- Ignorance is the first. As the saying goes, ignorance is bliss. For whatever reason, these people are simply blind to the inevitability of their mortal lives. As Tolstoy said these people just did not know or understand that “life is an evil and an absurdity”.
- Epicureanism comes next. The tactic here is to understand that we are all in here and no one gets out alive, so we might as well make the best of it and adopt a hedonistic lifestyle.
- Following Camus’ cue, or rather Camus following Tolstoy and Schopenhauer, he suggests the approach of strength and energy, by which he means the strength and energy to suicide.
- Finally, one can adopt the path of weakness. This is the category Tolstoy finds himself in, writing “People of this kind know that death is better than life, but not having the strength to act rationally—to end the deception quickly and kill themselves—they seem to wait for something.”
The last section of the book feels a bit orthogonal to the rest. I won’t bother with details, but essentially he provides the reader with examples of how horror works by exploring some passages, notably Radcliffe’s, The Mysteries of Udolpho; Conrad’s Heart of Darkness; Poe’s Fall of the House of Usher; Lovecraft’s Call of Cthulhu; and contrasting Shakespeare’s Macbeth and Hamlet.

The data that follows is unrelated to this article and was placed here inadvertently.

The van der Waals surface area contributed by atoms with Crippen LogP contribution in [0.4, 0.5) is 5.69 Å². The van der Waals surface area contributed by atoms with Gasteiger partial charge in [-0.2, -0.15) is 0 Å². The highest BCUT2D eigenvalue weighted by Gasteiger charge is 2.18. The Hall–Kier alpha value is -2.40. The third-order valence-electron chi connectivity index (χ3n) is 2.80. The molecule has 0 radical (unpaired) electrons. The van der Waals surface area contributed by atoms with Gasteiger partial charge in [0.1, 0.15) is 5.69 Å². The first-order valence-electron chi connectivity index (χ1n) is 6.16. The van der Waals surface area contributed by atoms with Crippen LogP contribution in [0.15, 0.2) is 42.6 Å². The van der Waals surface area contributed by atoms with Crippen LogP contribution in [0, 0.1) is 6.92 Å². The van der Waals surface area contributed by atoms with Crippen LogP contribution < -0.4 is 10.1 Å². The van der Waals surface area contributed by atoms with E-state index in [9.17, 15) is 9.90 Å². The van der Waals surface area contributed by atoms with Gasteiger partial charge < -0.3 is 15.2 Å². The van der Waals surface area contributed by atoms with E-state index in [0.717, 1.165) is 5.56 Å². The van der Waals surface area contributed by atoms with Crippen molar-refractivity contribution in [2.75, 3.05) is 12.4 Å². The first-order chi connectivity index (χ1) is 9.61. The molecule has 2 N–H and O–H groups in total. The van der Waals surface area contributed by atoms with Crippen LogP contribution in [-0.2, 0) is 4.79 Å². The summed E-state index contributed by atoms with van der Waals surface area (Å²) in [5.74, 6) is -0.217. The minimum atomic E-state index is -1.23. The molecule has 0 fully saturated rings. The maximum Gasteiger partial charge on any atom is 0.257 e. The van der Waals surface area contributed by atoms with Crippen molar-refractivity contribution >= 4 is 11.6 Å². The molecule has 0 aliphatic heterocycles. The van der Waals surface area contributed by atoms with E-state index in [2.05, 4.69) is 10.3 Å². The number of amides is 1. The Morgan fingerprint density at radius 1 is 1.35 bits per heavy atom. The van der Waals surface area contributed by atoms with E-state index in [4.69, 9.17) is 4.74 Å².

This has been a summary of Thomas Logotti’s Conspiracy against the human race. Here’s my take. But first some background, as it might be important to understand where I am coming from.
I am a Nihilist. I feel that life has no inherent meaning, but people employ existentialist strategies to create a semblance of meaning, much akin to Zapffe’s distraction theme or perhaps anchoring.